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toot horn

Toot, Whistle, Plunk and Boom

Toot, Whistle, Plunk and Boom is an educational Adventures in Music animated short film produced by Walt Disney Productions, and originally released to theaters by Disney's Buena Vista Distribution on November 10 1953. A sequel to the first Adventures in Music cartoon, the 3-D short Melody, Toot, Whistle, Plunk and Boom is a stylized presentation of the evolution of four musical instruments over the ages: the horn ("toot"), the flute ("whistle"), the guitar ("plunk"), and the drum ("boom").

The first animated cartoon to be filmed and released in widescreen CinemaScope, Toot, Whistle, Plunk and Boom won the 1954 Academy Award for Best Short Subject (Cartoons). In 1994, it was voted #29 of the 50 Greatest Cartoons of all time by members of the animation field.

Synopsis

The credits roll over a stylised music shop. The names of cast and crew and title of the feature are superimposed over the various instruments and instrument cases. The scene then cuts to an owl, who rushes to a schoolhouse full of bird children as a drumroll is played on a snare.

A brief musical section introduces us to "the subject for today": the study of musical instruments. The owl explains to the class (and the viewer) that all music originates from four core sounds: toot (brass), whistle (woodwinds), plunk (strings) and boom (percussion).

Toot

The film then jumps to a group of cavemen, each of whom have discovered the nuclear form of one of the above sounds. We begin with a portly caveman who has discovered that blowing through a cow's horn produces a pleasing "toot". We advance to ancient Egypt in 2000 BC, where the caveman discovers that metal horns produce even better sounds. He celebrates by breaking into a two-note jazz solo as Egyptian characters painted on the walls boogie down.

We return to the owl, who explains that making a trumpet longer made its tone lower. We then visit a Roman trumpeter who crashes into a column and bends his horn into a grotesque shape... however, he soon discovers that despite this change in form, the trumpet does not sound any different: it is possible to change the horn's shape without changing the pitch.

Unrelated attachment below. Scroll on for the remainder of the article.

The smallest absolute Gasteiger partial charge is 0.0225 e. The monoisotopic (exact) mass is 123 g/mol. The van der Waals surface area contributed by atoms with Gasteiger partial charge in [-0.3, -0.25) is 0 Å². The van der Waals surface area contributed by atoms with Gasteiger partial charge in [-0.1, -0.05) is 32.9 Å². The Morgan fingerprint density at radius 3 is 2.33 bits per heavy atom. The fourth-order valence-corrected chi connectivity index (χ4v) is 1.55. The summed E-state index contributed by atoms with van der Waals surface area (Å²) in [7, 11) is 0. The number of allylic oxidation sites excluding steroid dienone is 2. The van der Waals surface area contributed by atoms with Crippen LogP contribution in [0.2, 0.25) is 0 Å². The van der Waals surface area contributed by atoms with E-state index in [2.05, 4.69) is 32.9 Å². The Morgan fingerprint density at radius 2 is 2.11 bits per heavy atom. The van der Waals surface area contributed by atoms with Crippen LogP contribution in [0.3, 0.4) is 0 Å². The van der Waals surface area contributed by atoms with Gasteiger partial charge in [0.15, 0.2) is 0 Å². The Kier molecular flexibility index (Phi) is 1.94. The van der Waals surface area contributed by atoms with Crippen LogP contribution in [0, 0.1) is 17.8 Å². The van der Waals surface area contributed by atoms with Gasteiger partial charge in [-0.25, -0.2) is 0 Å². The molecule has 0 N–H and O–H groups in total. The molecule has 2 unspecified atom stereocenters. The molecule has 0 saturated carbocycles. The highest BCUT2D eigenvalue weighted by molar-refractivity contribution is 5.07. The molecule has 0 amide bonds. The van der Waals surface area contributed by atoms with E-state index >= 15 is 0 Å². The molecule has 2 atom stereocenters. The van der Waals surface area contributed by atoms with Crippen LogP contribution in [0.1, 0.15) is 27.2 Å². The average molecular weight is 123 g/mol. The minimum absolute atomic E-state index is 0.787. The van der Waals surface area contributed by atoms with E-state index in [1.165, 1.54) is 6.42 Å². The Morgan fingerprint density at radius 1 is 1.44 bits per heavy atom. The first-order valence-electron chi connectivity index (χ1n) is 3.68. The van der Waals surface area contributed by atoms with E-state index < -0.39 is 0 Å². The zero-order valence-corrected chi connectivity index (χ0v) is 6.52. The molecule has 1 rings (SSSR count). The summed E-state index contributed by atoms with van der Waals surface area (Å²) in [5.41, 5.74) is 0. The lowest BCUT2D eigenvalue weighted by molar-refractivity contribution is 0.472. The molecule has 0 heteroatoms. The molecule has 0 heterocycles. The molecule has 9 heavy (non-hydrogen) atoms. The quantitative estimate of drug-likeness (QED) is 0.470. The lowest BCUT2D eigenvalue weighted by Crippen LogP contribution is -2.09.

However, as the owl explains, this horn can only produce certain notes; in order to get all of the notes required for even a simple tune, you would need four horns of different lengths. But if we create a horn with valves, we can effectively have four horns in one, and this fact is celebrated with another jazz solo.

Whistle

We return to the cavemen, where the next one is trying to impress his "cavegirl" by blowing on a blade of grass; he further discovers that adding holes to the tube allows him to modify the sound in interesting ways.

The owl explains that this system of holes is the basis for every woodwind instrument, including the clarinet and the saxophone.

Plunk

The next caveman has discovered that plucking on his bow produces a pleasant sound. An offscreen choir explains (as the animation shows) how to create a simple harp by adding a resonator, some extra strings and tuning pegs, and rearranging it all.

The owl mentions that you can either pluck the harp, or play it with a bow. We then briefly visit several periods in history, where we see several string instruments being played in similar fashion, and finish with a string quartet.

Boom

The final caveman beats on his chest to produce a "boom", and hits other parts of his body for other sounds. The owl escorts us through history and explains how a variety of instruments emerged from this basic theory, ranging from rattles to complex drum kits and even the bass drums of marching bands.

Conclusion

The chorus recaps that all music, from the banjo to Latin percussion to "music oriental" to a grand symphony, emerges from the four nuclear sounds.

Re-releases and educational use

Toot, Whistle, Plunk and Boom was reissued in 1963 as a companion short to that year's theatrical re-release of Fantasia. The short is available on two Disney DVD sets: it is a bonus feature on the Fantasia 2000 DVD, and is one of the selected shorts included in the Walt Disney Treasures set ''Disney Rarities: Celebrated Shorts, 1920s–1960s.

In 1964, Disney issued a re-recorded and expanded version of the short on LP entitled "A Child's Introduction to Melody and the Instruments of the Orchestra."

While the film was originally released into theatres as a part of a broader collection of shorts, it continues to be used today in music classrooms to provide an elementary understanding of how musical instruments work.

Footnotes

External links

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